CARRIE KAHN, HOST:
Mona Haydar is an American Muslim. And she wants to talk about it, so much so that she set up a stand outside a library in Cambridge, Mass. with a big sign reading, ask a Muslim. Along with the conversation, she offered free coffee and donuts. Mona Haydar joins us on the line. Welcome.
MONA HAYDAR: Thank you.
KAHN: How did you get this idea?
HAYDAR: Well, my husband was inspired one evening. His name is Sebastian. And we were just hanging out, eating dinner. And he was like, what if we did something kind of crazy? And he had seen this segment on This American Life where a young Iraqi man had done Asking An Iraqi. And so he was like, why haven't we thought of this before? Why don't we go out and to talk to people? So we did it.
KAHN: It's definitely different. People came up to you? What were some of the questions that they asked you?
HAYDAR: Honestly, most of the people didn't ask questions. To be totally frank with you, people just wanted to say hey and connect and say, hey, like, I really love what you're doing, and thank you for doing this. And a lot of folks were apologizing for things that are happening in the world right now, for all the discrimination that Muslims are facing in the world, especially in America.
KAHN: Did anyone just come take the coffee and donuts and then leave?
HAYDAR: Oh, absolutely. And people who kind of were just eyeing the donuts, I kind of just held them out and was like, hey, come get your donut. It's OK. It was a cold day, so the hot coffee was great.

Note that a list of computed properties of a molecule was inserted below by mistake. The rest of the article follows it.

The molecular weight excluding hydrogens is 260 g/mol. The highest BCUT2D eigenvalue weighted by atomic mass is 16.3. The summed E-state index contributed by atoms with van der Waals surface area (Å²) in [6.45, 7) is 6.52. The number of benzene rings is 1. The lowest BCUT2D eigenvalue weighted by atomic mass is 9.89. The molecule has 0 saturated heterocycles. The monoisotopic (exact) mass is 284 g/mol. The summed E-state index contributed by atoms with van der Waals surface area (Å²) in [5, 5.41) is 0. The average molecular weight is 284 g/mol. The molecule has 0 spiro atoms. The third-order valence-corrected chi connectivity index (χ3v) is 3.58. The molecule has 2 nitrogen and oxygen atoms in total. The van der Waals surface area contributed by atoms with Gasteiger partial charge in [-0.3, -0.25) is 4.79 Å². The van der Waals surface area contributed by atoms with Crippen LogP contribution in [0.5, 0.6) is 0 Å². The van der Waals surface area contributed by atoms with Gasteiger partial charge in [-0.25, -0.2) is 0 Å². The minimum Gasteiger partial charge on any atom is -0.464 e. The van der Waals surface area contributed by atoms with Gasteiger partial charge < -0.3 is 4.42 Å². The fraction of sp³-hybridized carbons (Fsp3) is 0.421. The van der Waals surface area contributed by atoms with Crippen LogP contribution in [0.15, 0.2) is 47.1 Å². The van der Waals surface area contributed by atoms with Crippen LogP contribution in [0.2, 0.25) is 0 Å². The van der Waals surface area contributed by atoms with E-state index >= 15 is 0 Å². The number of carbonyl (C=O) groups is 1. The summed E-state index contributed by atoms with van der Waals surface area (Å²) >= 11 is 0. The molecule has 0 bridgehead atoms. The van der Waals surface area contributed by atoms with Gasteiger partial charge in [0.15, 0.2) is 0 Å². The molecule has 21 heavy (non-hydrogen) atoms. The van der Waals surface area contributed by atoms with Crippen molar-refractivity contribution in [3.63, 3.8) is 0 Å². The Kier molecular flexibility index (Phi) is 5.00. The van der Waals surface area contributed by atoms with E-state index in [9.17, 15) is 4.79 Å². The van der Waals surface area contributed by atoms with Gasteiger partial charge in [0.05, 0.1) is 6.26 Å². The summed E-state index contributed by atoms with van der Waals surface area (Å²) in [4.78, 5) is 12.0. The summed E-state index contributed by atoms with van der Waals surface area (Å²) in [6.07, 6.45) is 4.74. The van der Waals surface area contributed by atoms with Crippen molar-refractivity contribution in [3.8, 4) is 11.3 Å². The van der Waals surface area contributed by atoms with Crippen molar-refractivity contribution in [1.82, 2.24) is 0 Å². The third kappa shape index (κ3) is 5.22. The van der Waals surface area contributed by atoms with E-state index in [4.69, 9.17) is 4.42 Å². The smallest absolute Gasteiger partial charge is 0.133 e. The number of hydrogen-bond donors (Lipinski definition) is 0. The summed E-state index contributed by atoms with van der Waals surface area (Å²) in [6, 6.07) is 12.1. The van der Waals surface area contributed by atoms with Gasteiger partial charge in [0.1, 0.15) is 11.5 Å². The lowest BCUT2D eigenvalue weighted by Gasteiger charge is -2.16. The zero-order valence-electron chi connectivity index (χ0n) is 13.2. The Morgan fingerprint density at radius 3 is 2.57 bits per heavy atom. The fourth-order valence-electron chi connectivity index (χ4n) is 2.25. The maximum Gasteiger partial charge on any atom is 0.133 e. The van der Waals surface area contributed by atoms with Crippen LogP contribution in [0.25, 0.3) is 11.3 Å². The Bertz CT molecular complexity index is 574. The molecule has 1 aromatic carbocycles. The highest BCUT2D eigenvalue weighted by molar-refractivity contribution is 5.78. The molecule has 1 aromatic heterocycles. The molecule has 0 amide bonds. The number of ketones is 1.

KAHN: You must have prepped for this. Like, what were some of the questions you were prepared to answer? Like, what do you think is on the minds of people about - thinking about Islam and being a Muslim in America today?
HAYDAR: Initially, I thought I was going to get a lot of negativity. We were going to face a lot of Islamophobia. And I was going into it with that mindset. And then I decided, you know what? I really can't do this if I'm expecting people to be negative because I'm not a negative person. I'm a super bubbly, happy person. I'm really friendly. I'm really nice. I'm really smiley. Why should I expect anything less from other folks? Because that's what's happening to me in the world, basically. People expect me to be some kind of bogeyman. So I was like, I can't go into it with that kind of mindset. So I didn't prepare. I didn't have expectations of what people would bring. And honestly, I was really happily surprised with what happened because I went in with a super open-heart, with a super opened mind and just let happen what was going to happen.
KAHN: Are you going to do it again?
HAYDAR: I really hope so. Yeah, we're planning to do it again soon. And we look forward to it. You know, we just had such great encounters with folks. And specifically, there was this one gay couple who came up. And we ended up just talking about what any two couples talk about. You know, they've been married 20 years. And so me and my husband have only been together four. We've been married four years. And so they just had a lot of advice for us. And I just - I really look forward to more encounters like that. Actually, one of the men ended up being Muslim. And so that was just a really funny and amazing experience. And I want more of that in my life. So yeah, going to do it again.
KAHN: Mona Haydar from Duxbury, Mass., thanks so much for speaking with us.
HAYDAR: Thank you.
KAHN: You can see Mona Haydar's pictures and read more about her experience from the Ask a Muslim project on our Facebook page. Also, you can follow us on Twitter @NPRWeekend and I'm @ckahn. That's C-K-A-H-N.
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